Ashwin Sanghi is the much-lauded author of Chanakya's Chant (2010) and The Rozabal Line (2008). His new release The Krishna Key is again to do with history. On the IBN Live chat arranged today, he answered a couple of my questions, among many others.
Q. What inspired you to write your first book? How difficult was it to write it all down on a day-to-day basis? How easy is it to write now, now that you are a published writer?
Ashwin Sanghi: My maternal grandfather was a voracious reader and poet who would send me a book each week to read. At the end of the week I had to send him a one-page letter about why I liked or disliked it. Up until 2005, I had remained a voracious reader without having any idea that there was a writer lurking inside of me. In that year I visited Rozabal—a shrine in the heart of Srinagar, which carries the legend that the person buried there is none other than Jesus Christ himself. I was fascinated by the story and began reading and researching everything that I could lay my hands on. Twelve months later, having devoured fifty-seven books on the subject, I had multiple theories swimming in my head. My wife casually suggested that I should try weaving the disparate threads into a single cohesive whole and that gentle nudge got me started on The Rozabal Line. The rest, as they say, is history. It wasn't difficult to write... I didn't know what I was doing. Challenges seem much less intimidating when you don't know what you're up against! When you are an unknown commodity, it's easier to write. Once you are known, your readership has expectations from you and this implies that you will always question yourself about whether it is good enough.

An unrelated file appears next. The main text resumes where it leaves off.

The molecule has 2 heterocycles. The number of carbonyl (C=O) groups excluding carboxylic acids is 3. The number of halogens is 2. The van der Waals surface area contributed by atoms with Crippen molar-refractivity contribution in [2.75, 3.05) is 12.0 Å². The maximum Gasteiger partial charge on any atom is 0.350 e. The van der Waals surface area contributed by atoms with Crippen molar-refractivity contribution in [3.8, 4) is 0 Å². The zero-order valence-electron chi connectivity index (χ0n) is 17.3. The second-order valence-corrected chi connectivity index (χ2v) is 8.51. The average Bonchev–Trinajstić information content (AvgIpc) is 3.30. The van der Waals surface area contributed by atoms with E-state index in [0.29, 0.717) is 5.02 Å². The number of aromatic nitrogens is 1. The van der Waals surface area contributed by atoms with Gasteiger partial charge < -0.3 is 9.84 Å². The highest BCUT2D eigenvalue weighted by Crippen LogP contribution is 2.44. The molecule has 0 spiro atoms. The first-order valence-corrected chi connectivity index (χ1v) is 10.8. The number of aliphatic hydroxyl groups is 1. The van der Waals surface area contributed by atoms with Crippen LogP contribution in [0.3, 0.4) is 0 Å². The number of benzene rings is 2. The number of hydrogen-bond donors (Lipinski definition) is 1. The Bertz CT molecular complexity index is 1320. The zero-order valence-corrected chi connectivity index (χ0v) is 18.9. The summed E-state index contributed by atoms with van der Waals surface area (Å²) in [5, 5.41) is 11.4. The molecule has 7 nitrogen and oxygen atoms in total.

Q. Would you consider writing something totally contemporary and modern as compared to the historical canvas of your works so far?
Ashwin Sanghi: My next book is based upon an incident that happened in 1949. Most of the story is in the present day and there is very little history. So the answer to your question is yes.